It's the browser, stupid.
That's Google's (Nasdaq: GOOG ) vision: The company wants you to move as much of your computing activities as possible into your Web browser -- using Google services, of course.
Now, with Google's latest acquisition -- Writely -- Google users will have access to browser-based word processing.
On the face of it, this looks like a blatant attempt to attack Microsoft's (Nasdaq: MSFT ) Office franchise. To support its huge market cap, Google needs to grab large markets -- and MS Office, with its 300 million worldwide users, certainly fits the bill. Given how often people generall use word processors, Google can monetize its new service through advertising, or perhaps even charge a monthly subscription.
While Google has a huge amount of traffic, it lags far behind competitors such as Yahoo! (Nasdaq: YHOO ) in terms of registered users. But a word-processing service would help Google get more registration, allowing the company to provide better opportunities for targeted advertising, as well as upselling premium services.
Writely is a small company, with only four employees. On Writely.com, the company says: "The response to Writely has been truly phenomenal -- from bloggers, teachers, students and businesses around the world. Lots of people see lots of potential in Writely ... and many think it's super cool even now in its early beta stage." The site debuted in beta form in August 2005.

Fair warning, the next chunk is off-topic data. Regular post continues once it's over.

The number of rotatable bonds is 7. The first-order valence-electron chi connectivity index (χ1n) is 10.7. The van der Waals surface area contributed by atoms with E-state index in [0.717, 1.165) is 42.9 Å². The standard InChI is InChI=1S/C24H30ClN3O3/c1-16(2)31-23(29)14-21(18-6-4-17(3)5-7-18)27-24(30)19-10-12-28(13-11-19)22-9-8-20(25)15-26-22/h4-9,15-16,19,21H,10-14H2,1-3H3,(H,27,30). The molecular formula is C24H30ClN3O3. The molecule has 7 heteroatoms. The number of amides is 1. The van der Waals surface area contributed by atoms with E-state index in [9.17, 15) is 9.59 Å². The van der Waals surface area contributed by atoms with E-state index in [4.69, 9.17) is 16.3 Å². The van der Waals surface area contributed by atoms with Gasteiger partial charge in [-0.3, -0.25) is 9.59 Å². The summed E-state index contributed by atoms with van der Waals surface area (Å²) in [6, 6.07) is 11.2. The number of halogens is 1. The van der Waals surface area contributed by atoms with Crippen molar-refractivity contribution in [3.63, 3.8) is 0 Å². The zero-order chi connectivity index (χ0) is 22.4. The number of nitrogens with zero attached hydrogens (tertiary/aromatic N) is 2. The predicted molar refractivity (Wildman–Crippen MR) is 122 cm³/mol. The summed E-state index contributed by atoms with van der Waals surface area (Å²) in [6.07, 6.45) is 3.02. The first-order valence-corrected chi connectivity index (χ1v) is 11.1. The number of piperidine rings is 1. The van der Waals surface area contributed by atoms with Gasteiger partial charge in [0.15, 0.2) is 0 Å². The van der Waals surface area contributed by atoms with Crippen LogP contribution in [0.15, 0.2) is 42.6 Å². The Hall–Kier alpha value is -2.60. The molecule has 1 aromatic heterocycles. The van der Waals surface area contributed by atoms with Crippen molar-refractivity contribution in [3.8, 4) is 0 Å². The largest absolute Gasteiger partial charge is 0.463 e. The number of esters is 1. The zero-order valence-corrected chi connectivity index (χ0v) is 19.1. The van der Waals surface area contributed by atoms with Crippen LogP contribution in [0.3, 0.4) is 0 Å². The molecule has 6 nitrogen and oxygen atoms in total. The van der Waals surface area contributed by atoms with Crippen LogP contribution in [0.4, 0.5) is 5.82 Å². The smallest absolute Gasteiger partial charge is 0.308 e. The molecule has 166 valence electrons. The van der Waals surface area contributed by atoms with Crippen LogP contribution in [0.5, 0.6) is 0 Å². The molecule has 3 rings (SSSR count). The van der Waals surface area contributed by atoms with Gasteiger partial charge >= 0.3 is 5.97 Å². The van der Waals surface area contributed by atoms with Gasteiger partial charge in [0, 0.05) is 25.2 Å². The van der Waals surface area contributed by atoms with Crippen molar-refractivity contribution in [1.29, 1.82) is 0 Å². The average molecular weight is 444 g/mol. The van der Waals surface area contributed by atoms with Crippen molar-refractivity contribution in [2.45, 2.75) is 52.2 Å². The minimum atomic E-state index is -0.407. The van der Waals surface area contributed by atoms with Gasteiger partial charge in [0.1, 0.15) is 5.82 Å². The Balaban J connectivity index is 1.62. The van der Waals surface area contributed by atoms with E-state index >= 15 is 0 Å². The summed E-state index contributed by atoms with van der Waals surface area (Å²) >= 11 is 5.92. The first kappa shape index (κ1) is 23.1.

I have tried Writely. The interface is clean, but I still like Word much better -- perhaps because, like millions of other people, I've used Word for years. Besides, Word works seamlessly with PowerPoint and Excel. Then again, Writely has been clear about its vision: to provide only those features that the average user wants, rather than the complete feature set of MS Word.
Writely has the ability to manage and share Web-based documents with groups of users, but other sites like Foldera.com offer similar features. Google's current slate of online offerings includes some collaborative features, and with its brain trust of smart engineers and Ph.D.s, it could certainly build on these capabilities. But in Writely's case, it looks like Google was smarter to save itself the time and buy, not build.
The Writely acquisition points to Google's interest in offering Office-type functionality. But again, it does not necessarily mean that Google wants an Office killer. Businesses would need a compelling reason to switch to a Google solution, since they have spent years investing and training on Office products.
Instead, the Writely acquisition looks to be an incremental incursion into Office -- a cheaper, limited-edition version catering to casual users. With Google's avid users, massive traffic, and sophisticated advertising infrastructure, an online word processor will give the search giant yet another revenue stream.
Fool contributor Tom Taulli does not own shares mentioned in this article.